Sciatica, also known as lumbar radiculopathy, is numbness, tingling, weakness, or pain anywhere along the sciatic nerve caused by compression of the nerve.
The sciatic nerve runs from the lower back through the hips and buttocks and all the way down the backs of the legs to the feet. It is the longest and widest nerve in the body.
Typically, sciatica affects only one side of the body at a time. Symptoms of sciatica can be mild or severe, with sciatic pain ranging from a dull ache to pain that is described as sharp, searing, or electric-like. It’s also possible to have numbness or tingling in one area of the nerve and sharp pain in another.
Sciatica occurs when something irritates a nerve root in the lower back. Most commonly, that “something” is a bulging or herniated disk between the vertebrae in the lower spine. But a number of other conditions can cause sciatica, and determining what is causing sciatica can be helpful in treating it.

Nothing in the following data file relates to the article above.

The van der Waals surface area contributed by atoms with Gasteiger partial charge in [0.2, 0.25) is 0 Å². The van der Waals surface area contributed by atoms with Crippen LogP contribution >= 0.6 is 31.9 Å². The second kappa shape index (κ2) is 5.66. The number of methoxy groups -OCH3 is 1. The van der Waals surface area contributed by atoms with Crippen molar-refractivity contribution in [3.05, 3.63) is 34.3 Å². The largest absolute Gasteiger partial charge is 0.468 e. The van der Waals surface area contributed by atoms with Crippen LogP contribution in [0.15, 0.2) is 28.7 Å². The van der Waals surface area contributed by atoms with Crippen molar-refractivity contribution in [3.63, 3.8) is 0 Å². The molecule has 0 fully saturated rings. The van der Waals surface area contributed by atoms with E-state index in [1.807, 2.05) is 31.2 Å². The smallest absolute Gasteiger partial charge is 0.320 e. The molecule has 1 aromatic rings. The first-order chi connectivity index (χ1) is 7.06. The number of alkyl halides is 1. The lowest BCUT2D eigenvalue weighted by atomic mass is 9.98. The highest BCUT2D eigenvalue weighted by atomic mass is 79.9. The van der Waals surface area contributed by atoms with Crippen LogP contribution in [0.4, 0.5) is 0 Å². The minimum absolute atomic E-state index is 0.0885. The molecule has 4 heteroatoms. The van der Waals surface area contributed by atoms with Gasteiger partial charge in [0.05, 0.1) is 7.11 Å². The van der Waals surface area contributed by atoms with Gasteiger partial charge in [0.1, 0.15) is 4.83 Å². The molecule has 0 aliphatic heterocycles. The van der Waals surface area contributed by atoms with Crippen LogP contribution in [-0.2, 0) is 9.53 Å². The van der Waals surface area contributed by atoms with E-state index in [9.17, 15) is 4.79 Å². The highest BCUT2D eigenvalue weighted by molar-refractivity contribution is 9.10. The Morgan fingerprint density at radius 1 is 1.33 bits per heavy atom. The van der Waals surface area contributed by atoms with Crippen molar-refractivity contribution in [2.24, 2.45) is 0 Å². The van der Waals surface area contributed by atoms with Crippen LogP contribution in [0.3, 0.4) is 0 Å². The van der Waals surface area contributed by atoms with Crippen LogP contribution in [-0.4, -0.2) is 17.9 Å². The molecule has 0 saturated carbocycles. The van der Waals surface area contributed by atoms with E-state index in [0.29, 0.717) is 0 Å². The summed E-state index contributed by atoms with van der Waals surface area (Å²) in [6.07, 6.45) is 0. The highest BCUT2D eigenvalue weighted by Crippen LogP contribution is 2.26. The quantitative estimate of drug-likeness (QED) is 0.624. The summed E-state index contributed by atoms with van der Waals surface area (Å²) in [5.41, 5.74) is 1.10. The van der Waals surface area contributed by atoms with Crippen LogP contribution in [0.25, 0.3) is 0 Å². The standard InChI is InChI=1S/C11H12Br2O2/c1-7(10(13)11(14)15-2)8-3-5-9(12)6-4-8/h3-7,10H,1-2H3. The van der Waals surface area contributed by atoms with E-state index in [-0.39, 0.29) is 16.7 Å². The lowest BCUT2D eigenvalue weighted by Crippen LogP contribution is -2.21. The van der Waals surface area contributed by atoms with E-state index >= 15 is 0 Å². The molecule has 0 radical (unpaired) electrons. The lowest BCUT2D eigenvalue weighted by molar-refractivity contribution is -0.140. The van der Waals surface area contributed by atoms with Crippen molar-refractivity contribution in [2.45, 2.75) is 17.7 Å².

In most cases, sciatica goes away on its own in a few weeks. That’s why doctors generally recommend conservative treatment initially — such as over-the-counter pain relievers, ice packs or heat on the affected areas, stretching, and moderate activity — to reduce symptoms while waiting to see if it clears up.
If home remedies don’t ease the pain, the pain is severe, or there are additional symptoms, such as leg weakness, numbness ascending from the feet up the legs, or loss of bowel or bladder control, you should seek medical attention.